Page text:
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Fast, Cheap & Out of Control
By Todd McCarthy

Daily Variety - January 27, 1997

A Sony Pictures Classics release of a Fourth Floor Prods. presentation in association with American Playhouse. Produced, directed by Errol Morris. Executive producer, Lindsay Law. Co-producers, Julia Sheehan, Mark Lipson, Kathy Trustman.

Camera (Duart color), Robert Richardson; editors, Karen Schmeer, Shondra Merrill; music, Caleb Sampson; production design, Ted Basaloukos; set decoration, Scott Doonan; sound (Dolby), Steve Benes, Fred Burnham; assistant directors, Eric Korsh, Thomas Burke. Reviewed at Sundance Film Festival (Premiere), Jan. 19, 1997. Running time: 80 min.

With: Dave Hoover, George Mendonca, Ray Mendez, Rodney Brooks.

Humorously inventive and wildly original, "Fast, Cheap & Out of Control" is even more unclassifiable than any of the previous films by the iconoclastic Errol Morris. A documentary in the sense that it is largely composed of interviews with real people and coverage of them doing their respective work, this stylistically adventurous grab bag is also a highly individualistic and deliberately inconclusive meditation on the realization of dreams, the nature of human and animal endeavor and the future of life on the planet. Acquired by Sony Pictures Classics at Sundance, idiosyncratic pic will use strong critical support to carve a nice, specialized niche for itself, with good results down the line on TV and video.

Most of Morris' distinctive nonfiction works have pointedly been about specific subjects: a pet cemetery in "Gates of Heaven," a murder case in "The Thin Blue Line," physicist Stephen Hawking in "A Brief History of Time," and so on. His work is characterized by an irrepressible, often macabre humor, as well as by an impulse to visual experimentation that increases with each film. This new picture spotlights four seemingly disconnected men: Dave Hoover, a circus trainer of big cats who has always idolized the late Clyde Beatty; George Mendonca, a gardener who has spent his life shaping trees and bushes into enormous animal sculptures; Ray Mendez, who has dedicated himself to the study of blind, hairless mole-rats; and Rodney Brooks, a robot scientist with firm beliefs about the obsolescence of carbon-based life. At first and even second glance, these men, all oddballs in their own ways, appear utterly unrelated, and Morris stresses comic notes in his initial presentation of their eccentric endeavors, sending up Hoover's obsession with wild animals by intercutting lion-training sessions with cheesy old Hollywood serials about African jungle hunters, gawking at the elaborate topiary creations of Mendonca and the insect robots built by Brooks, and getting deep inside the underground world of Mendez's beloved mole-rats, absurd-looking buck-toothed creatures that can chew through concrete. Gradually, a certain wistfulness infiltrates the proceedings, as it emerges that Morris views the obsessive devotion Hoover and Mendonca pour into their work as vestiges of the sort of singular, idiosyncratic creative impulses that may be passing from the scene. At the same time, the weirdly enthusiastic activities of Brooks and Mendez suggest an eerie future in which individual effort is supplanted by programmed, insect-like behavior, one in which creatures sally forth blindly and by instinct.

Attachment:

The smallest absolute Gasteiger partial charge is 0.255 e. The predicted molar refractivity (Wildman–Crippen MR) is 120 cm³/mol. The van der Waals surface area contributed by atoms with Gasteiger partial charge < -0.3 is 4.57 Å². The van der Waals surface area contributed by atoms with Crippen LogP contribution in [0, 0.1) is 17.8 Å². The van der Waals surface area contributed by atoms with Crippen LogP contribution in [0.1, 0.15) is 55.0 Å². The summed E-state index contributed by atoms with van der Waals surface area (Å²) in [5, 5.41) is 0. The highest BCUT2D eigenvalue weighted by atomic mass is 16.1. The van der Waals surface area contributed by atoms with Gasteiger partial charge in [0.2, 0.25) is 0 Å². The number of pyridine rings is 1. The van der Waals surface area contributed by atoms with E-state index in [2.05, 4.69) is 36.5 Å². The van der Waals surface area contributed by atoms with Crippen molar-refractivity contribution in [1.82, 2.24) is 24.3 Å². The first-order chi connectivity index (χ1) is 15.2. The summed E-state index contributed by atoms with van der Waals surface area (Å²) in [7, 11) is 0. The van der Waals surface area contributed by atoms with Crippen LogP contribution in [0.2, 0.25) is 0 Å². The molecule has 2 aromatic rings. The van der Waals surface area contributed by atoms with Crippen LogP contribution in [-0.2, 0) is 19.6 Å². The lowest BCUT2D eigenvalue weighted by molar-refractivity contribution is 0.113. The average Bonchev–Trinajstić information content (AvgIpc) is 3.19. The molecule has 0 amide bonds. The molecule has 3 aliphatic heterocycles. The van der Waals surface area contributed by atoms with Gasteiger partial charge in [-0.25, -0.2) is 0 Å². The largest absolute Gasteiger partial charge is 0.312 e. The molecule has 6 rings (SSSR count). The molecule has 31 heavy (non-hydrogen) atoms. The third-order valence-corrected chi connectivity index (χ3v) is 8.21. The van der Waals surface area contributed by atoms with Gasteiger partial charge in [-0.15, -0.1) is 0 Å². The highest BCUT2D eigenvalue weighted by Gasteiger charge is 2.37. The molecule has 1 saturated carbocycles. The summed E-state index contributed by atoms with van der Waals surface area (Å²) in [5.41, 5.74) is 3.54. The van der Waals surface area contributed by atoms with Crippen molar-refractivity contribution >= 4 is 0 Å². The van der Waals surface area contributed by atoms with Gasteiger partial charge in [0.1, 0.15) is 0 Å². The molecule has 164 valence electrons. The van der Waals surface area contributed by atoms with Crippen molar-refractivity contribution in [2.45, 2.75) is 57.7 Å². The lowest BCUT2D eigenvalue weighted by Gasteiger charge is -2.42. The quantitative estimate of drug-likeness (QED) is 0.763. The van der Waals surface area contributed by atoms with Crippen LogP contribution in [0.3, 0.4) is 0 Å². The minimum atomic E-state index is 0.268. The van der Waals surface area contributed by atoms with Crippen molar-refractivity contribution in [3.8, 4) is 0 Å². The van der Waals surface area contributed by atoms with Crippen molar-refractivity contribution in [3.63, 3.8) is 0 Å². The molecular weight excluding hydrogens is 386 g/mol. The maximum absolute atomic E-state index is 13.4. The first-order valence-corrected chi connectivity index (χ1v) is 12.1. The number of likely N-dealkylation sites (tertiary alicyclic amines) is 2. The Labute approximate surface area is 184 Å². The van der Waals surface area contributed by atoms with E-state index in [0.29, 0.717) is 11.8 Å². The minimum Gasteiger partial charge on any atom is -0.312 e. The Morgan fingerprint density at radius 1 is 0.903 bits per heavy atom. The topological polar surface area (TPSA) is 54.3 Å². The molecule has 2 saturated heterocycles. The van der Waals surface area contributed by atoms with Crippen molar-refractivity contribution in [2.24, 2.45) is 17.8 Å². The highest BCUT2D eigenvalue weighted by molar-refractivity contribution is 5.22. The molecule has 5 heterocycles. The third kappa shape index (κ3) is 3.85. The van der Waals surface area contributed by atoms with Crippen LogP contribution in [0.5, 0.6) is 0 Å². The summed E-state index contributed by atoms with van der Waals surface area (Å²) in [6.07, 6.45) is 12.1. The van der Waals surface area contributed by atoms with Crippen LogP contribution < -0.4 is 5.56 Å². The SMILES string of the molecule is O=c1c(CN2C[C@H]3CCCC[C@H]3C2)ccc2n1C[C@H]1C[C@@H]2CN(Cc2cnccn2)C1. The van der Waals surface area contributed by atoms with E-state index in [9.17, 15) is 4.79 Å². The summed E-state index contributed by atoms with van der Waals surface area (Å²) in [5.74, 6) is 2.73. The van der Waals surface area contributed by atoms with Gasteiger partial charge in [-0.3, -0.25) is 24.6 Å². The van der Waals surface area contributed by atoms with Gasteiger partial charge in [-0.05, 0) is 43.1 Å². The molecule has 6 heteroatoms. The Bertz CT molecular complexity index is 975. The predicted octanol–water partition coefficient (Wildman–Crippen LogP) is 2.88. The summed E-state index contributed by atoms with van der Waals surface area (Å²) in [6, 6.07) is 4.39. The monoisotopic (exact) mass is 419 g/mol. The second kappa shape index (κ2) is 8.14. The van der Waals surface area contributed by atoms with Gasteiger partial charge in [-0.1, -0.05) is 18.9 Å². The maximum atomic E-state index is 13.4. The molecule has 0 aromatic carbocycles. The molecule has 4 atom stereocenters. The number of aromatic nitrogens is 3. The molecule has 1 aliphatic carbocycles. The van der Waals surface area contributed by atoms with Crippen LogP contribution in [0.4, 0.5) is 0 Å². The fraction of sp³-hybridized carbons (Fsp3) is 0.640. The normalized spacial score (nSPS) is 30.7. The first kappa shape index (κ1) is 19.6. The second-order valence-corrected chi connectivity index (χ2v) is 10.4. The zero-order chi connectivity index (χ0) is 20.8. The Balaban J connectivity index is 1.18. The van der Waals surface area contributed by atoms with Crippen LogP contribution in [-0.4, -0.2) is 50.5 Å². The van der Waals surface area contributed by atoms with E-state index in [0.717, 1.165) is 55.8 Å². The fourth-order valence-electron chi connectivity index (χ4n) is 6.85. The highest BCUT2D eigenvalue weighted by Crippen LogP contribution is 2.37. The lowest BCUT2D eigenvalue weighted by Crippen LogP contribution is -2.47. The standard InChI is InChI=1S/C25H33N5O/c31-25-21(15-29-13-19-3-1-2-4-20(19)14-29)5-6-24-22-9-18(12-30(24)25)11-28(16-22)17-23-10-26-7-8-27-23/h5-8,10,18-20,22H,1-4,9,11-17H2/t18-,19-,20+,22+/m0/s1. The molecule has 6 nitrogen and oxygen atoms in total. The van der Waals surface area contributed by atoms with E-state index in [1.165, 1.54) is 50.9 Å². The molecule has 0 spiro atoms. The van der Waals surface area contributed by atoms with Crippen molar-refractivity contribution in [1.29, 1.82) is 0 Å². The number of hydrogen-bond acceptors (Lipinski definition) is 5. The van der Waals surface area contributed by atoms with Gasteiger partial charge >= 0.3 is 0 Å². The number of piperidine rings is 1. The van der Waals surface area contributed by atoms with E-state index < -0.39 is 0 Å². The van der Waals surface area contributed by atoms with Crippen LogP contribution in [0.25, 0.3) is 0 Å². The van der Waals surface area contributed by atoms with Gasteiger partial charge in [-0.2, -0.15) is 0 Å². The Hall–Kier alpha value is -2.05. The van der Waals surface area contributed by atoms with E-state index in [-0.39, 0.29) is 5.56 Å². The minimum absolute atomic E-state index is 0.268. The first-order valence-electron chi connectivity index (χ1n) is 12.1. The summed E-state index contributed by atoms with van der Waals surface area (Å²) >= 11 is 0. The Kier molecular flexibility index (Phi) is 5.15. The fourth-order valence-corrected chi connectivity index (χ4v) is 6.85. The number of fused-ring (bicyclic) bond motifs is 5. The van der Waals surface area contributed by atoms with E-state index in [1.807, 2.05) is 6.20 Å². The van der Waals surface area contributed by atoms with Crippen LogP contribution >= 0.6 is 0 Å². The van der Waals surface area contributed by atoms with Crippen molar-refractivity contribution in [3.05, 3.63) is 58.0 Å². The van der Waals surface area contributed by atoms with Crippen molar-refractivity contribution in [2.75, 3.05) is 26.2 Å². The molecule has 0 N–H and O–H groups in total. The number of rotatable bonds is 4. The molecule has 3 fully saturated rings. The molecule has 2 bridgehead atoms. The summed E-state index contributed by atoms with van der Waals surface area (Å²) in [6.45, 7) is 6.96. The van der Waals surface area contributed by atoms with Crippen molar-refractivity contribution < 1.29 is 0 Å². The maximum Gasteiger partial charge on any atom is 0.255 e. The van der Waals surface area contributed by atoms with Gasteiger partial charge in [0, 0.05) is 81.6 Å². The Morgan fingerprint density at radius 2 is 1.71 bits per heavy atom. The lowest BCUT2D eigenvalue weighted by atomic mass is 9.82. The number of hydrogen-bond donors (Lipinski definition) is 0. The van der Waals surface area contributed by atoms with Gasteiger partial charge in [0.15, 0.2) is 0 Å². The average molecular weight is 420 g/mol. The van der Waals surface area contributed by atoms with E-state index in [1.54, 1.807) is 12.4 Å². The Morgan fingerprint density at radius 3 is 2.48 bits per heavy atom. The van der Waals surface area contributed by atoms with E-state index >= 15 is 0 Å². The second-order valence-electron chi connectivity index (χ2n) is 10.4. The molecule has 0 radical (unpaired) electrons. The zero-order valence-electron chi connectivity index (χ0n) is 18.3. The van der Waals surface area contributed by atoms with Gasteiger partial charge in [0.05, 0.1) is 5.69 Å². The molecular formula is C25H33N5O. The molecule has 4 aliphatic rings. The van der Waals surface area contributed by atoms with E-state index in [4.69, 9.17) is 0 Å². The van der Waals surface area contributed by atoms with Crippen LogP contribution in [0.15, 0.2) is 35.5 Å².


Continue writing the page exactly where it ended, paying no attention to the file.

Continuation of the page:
Morris spells out none of this explicitly, as the film resembles a wave of images and ideas, the meanings of which will wash upon different viewers in different ways. Possibly influenced by his immersions in metaphysics with Hawking, the director places the diverse activities of his subjects in a cosmic context, a vantage point that encourages putting his real-life cast, human and animal, into a broader perspective and observing them much as the mole-rats are glimpsed moving frantically in their underground chambers.

What is lost through this method is heart; the intellectual notions behind the film are fresh and dazzlingly presented, but viewer response to what is onscreen accordingly remains strictly cerebral.

Fittingly for a work that looks both backward and forward in time and deals with a wide range of creative endeavors in an era of extreme flux, Morris and his daringly imaginative cinematographer, Robert Richardson (Oliver Stone's regular lenser), have accentuated their impressionistic approach by using everything 35, 16 and 8mm and video, B&W and color, straightforward docu-shooting and dramatically lit sequences. Further upping the sensory ante is the limber and witty editing by Karen Schmeer and Shondra Merrill and the score by Caleb Sampson, which mimics to an astonishing degree the musical strategies of Philip Glass, who has worked with Morris.

Working at a rarefied level of thoughtfulness and philosophical probing that stems directly from the everyday activities of working people, and proceeding out on a high wire without the net of a pre-existing subject, Morris has fashioned a very curious picture of meanings both elusive and profound.

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